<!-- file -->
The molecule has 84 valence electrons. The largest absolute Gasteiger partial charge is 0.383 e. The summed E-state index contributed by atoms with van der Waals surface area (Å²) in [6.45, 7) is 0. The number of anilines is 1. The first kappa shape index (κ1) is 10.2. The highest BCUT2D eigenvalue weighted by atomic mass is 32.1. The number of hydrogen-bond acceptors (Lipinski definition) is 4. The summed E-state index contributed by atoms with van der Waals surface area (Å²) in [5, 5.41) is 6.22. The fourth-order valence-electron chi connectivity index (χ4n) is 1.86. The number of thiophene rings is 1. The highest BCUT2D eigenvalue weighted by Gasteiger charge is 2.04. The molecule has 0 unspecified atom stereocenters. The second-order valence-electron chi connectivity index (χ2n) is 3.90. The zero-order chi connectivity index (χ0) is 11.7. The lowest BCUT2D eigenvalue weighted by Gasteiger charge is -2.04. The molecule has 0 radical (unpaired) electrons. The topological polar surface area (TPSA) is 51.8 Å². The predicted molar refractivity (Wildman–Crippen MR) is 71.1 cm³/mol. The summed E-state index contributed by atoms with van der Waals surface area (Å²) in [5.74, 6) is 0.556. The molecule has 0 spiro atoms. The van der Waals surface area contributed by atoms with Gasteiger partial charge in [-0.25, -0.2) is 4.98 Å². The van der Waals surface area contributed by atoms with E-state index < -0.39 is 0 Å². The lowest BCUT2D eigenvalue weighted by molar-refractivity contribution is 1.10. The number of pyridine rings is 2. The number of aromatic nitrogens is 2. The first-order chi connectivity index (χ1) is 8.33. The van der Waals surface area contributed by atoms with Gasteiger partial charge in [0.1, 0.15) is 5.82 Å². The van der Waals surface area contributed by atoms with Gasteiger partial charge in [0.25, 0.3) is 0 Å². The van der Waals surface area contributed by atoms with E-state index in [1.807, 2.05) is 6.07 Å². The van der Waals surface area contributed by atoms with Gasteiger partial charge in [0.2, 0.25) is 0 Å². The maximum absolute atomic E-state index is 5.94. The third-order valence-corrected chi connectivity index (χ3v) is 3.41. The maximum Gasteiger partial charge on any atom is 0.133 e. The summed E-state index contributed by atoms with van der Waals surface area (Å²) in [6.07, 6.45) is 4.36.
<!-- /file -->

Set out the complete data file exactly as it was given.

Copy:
The molecule has 84 valence electrons. The largest absolute Gasteiger partial charge is 0.383 e. The summed E-state index contributed by atoms with van der Waals surface area (Å²) in [6.45, 7) is 0. The number of anilines is 1. The first kappa shape index (κ1) is 10.2. The highest BCUT2D eigenvalue weighted by atomic mass is 32.1. The number of hydrogen-bond acceptors (Lipinski definition) is 4. The summed E-state index contributed by atoms with van der Waals surface area (Å²) in [5, 5.41) is 6.22. The fourth-order valence-electron chi connectivity index (χ4n) is 1.86. The number of thiophene rings is 1. The highest BCUT2D eigenvalue weighted by Gasteiger charge is 2.04. The molecule has 0 unspecified atom stereocenters. The second-order valence-electron chi connectivity index (χ2n) is 3.90. The zero-order chi connectivity index (χ0) is 11.7. The lowest BCUT2D eigenvalue weighted by Gasteiger charge is -2.04. The molecule has 0 radical (unpaired) electrons. The topological polar surface area (TPSA) is 51.8 Å². The predicted molar refractivity (Wildman–Crippen MR) is 71.1 cm³/mol. The summed E-state index contributed by atoms with van der Waals surface area (Å²) in [5.74, 6) is 0.556. The molecule has 0 spiro atoms. The van der Waals surface area contributed by atoms with Gasteiger partial charge in [-0.25, -0.2) is 4.98 Å². The van der Waals surface area contributed by atoms with E-state index < -0.39 is 0 Å². The lowest BCUT2D eigenvalue weighted by molar-refractivity contribution is 1.10. The number of pyridine rings is 2. The number of aromatic nitrogens is 2. The first-order chi connectivity index (χ1) is 8.33. The van der Waals surface area contributed by atoms with Gasteiger partial charge in [0.1, 0.15) is 5.82 Å². The van der Waals surface area contributed by atoms with Gasteiger partial charge in [0.25, 0.3) is 0 Å². The van der Waals surface area contributed by atoms with E-state index in [1.807, 2.05) is 6.07 Å². The van der Waals surface area contributed by atoms with Gasteiger partial charge in [0.2, 0.25) is 0 Å². The maximum absolute atomic E-state index is 5.94. The third-order valence-corrected chi connectivity index (χ3v) is 3.41. The maximum Gasteiger partial charge on any atom is 0.133 e. The summed E-state index contributed by atoms with van der Waals surface area (Å²) in [6.07, 6.45) is 4.36.